Trump Administration Struggles To Reunite Refugee Families

After months of attempting to process asylum seekers, the Trump Administration continues to struggle to successfully reunite broken families. These refugees were detained due to illegally crossing the United States’ south-west (US-Mexico) border. This began with the implementation of a “Zero Tolerance” policy that was announced on May 7th 2018 by U.S. Attorney General Jeff Sessions. Due to this, the Federal government is under court orders to reunite families that have been separated as a result of the Trump Administration’s poor planning. So far, the Federal government has been unable to reverse the disaster created by their administration, leaving children as young as a year old without parental care.

Currently, the United Nations High Commission for Refugees remains extremely concerned about the United States and their treatment of asylum seekers. UN High Commissioner for Refugees Filippo Grandi explained that in most cases, those seeking asylum have very legitimate reasons for fleeing their homelands. Grandi explained that many wealthy governments have employed appalling rhetoric surrounding asylum seekers in order to create fear around the numbers coming into the country. In reality, only a small number of immigrants are seeking asylum in western countries, which is incongruent with how the situation is often represented by the mainstream media. Grandi stated that “We’re not talking about unmanageable numbers moving to the rich countries… Governments have projected an image of emergency, of invasion, and actually, unfortunately many political leaders have capitalized on that to gain votes.” Previously, President Barack  Obama’s administration created the Deferred Action for Childhood Arrivals (DACA) program in 2012 to resettle immigrants with up to 110,000 approved places available within the U.S. These numbers have dropped dramatically with Trump’s presidency accepting to relocate only 45,000 immigrants and making substantial budget cuts.

The main concern with the “Zero Tolerance” policy was the lack of organization, analysis and future planning. When separating families, it is imperative to have a plan on how to correctly and humanely detain and process those people. Solutions should also have been thoroughly prepared to address the issue of how to keep families together instead of creating future problems where children are left traumatised and officers have no way of locating families efficiently. Therefore, even if the Trump Administration wanted to reunite these families, this job would be made nearly impossible due to poor planning. More humane solutions of handling asylum seekers may include community programs where families are kept together throughout the processing of documents and tracked throughout the use of ankle bracelets or other less intensive security provisions. It is significantly important for the government to treat these refugees with compassion as this humanitarian crisis has resulted in children being displaced with parents who have been deported.

The Trump Administration’s policy has left up to 2,300 children stranded without their families at the United States’ border with Mexico since early May 2018. The goal of the policy was to deter immigrants from illegally crossing the Southern border. This officially led to prosecuting anyone attempting to enter the U.S. illegally, resulting in the separation of children from their parents, as both groups were detained independently. For instance, children could not be put in criminal detention centres with adults and therefore were housed in juvenile penal camps. On June 22nd, President Donald Trump tweeted that “We must maintain a Strong Southern Border. We cannot allow our Country to be overrun by illegal immigrants as the Democrats tell their phony stories of sadness and grief, hoping it will help them in the elections.” Two days earlier, Trump had signed an Executive Order which stopped the separations of children from their families. This, however, did not solve the major issue at hand, which is how their administration will reunite those families that have already been separated. Court orders stated that the 102 children who were under the age of 5 needed to be reunited with their families by July 10th and those 5 years old and above by July 26th. However, the government struggled to fully meet deadlines due to issues of processing these requests. In April, the U.S. District Judge John Bates in Washington, D.C. issued a ruling for the Federal government to continue the DACA program which included taking in new applications. The program allows young adults to be both protected from deportation and given a chance to work for two-year periods in which they can prove themselves for potential citizenship. However, Judge John Bates stayed the ruling for 90 days to give the Trump Administration until August 23rd to decide whether to appeal with a better alternative for protecting the children.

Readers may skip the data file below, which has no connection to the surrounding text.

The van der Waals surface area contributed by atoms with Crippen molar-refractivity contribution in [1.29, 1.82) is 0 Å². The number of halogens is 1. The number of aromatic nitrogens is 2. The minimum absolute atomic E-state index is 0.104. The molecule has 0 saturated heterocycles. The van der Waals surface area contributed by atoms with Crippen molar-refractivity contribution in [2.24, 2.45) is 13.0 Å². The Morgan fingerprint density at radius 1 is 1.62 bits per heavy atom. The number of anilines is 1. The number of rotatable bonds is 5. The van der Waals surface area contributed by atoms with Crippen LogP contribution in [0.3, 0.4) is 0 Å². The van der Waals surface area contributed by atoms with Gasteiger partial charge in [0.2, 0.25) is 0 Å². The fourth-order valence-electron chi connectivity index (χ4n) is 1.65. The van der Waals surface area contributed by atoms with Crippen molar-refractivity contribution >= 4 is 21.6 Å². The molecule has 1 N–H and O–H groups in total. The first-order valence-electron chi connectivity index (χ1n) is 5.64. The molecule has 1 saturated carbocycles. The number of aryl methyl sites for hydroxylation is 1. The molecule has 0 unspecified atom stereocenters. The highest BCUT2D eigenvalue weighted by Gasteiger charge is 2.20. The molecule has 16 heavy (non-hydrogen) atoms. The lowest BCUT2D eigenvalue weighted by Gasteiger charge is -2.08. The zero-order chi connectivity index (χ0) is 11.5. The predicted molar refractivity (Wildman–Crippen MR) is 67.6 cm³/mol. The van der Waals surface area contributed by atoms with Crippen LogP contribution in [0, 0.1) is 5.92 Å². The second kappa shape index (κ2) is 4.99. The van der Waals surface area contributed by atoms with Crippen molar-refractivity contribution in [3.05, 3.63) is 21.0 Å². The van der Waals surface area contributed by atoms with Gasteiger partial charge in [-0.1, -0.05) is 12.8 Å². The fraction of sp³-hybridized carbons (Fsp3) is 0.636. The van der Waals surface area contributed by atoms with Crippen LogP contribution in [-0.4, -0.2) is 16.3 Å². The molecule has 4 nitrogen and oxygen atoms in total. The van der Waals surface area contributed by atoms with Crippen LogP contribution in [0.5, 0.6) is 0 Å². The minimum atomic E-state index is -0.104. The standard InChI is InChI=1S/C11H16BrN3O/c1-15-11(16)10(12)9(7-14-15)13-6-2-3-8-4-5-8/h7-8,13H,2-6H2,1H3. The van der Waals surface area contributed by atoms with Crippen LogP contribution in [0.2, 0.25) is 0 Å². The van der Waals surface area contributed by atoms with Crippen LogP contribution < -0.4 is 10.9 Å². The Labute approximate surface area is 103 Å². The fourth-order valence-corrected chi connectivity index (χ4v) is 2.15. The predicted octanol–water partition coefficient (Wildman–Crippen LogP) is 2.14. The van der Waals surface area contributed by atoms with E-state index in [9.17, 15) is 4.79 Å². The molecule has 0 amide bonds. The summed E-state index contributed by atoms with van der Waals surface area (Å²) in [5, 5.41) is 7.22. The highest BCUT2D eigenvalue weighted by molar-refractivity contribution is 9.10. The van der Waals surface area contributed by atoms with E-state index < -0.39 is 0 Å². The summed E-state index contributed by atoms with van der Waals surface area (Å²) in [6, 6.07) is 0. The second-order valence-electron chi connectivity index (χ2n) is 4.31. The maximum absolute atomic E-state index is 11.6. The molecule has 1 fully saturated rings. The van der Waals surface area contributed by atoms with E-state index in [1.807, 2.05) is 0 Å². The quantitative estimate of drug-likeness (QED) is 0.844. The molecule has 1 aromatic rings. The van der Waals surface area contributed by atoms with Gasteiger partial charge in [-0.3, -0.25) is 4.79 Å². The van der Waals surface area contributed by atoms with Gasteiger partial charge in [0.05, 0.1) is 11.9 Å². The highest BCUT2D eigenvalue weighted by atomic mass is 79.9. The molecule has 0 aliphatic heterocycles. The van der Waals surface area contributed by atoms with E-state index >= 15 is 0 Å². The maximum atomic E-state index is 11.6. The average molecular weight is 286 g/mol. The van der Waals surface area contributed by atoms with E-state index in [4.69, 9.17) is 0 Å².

As many of these refugees had legitimate reasons for seeking asylum, the “Zero Tolerance” policy was both unforgiving and inhumane. The separation of these families has only created an incredible amount of work for the Trump administration. This disastrous policy will continue to have future implications on the reputation of their leadership but also on the families that have been left traumatized by their imprisonment. These efforts to be tough on immigration will do more harm than good. They will create instability and put strain on the future relationship between the U.S. and Mexico. They will also set a bad example for other countries when it comes to peacekeeping, border control and international security, particularly for wealthy western countries. The bullying by the Trump administration will not go unnoticed and behaviours like these must end in order to achieve global peace.

Aisha Parker